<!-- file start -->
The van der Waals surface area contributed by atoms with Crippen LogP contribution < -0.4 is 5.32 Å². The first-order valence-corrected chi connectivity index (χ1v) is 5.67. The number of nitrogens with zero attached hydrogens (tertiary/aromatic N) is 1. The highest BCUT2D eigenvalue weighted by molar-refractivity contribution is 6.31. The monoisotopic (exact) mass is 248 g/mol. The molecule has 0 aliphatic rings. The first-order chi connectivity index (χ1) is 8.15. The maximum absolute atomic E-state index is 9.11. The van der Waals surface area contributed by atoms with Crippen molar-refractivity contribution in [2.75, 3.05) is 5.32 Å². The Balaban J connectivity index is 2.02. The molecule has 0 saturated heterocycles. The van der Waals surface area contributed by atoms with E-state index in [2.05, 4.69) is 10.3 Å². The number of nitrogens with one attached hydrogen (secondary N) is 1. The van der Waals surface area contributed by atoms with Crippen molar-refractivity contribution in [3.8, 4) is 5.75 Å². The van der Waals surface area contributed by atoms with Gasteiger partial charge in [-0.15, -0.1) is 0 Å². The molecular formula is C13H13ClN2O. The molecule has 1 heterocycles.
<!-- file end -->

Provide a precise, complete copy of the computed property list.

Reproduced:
The van der Waals surface area contributed by atoms with Crippen LogP contribution < -0.4 is 5.32 Å². The first-order valence-corrected chi connectivity index (χ1v) is 5.67. The number of nitrogens with zero attached hydrogens (tertiary/aromatic N) is 1. The highest BCUT2D eigenvalue weighted by molar-refractivity contribution is 6.31. The monoisotopic (exact) mass is 248 g/mol. The molecule has 0 aliphatic rings. The first-order chi connectivity index (χ1) is 8.15. The maximum absolute atomic E-state index is 9.11. The van der Waals surface area contributed by atoms with Crippen molar-refractivity contribution in [2.75, 3.05) is 5.32 Å². The Balaban J connectivity index is 2.02. The molecule has 0 saturated heterocycles. The van der Waals surface area contributed by atoms with E-state index in [2.05, 4.69) is 10.3 Å². The number of nitrogens with one attached hydrogen (secondary N) is 1. The van der Waals surface area contributed by atoms with Crippen molar-refractivity contribution in [3.8, 4) is 5.75 Å². The van der Waals surface area contributed by atoms with Gasteiger partial charge in [-0.15, -0.1) is 0 Å². The molecular formula is C13H13ClN2O. The molecule has 1 heterocycles.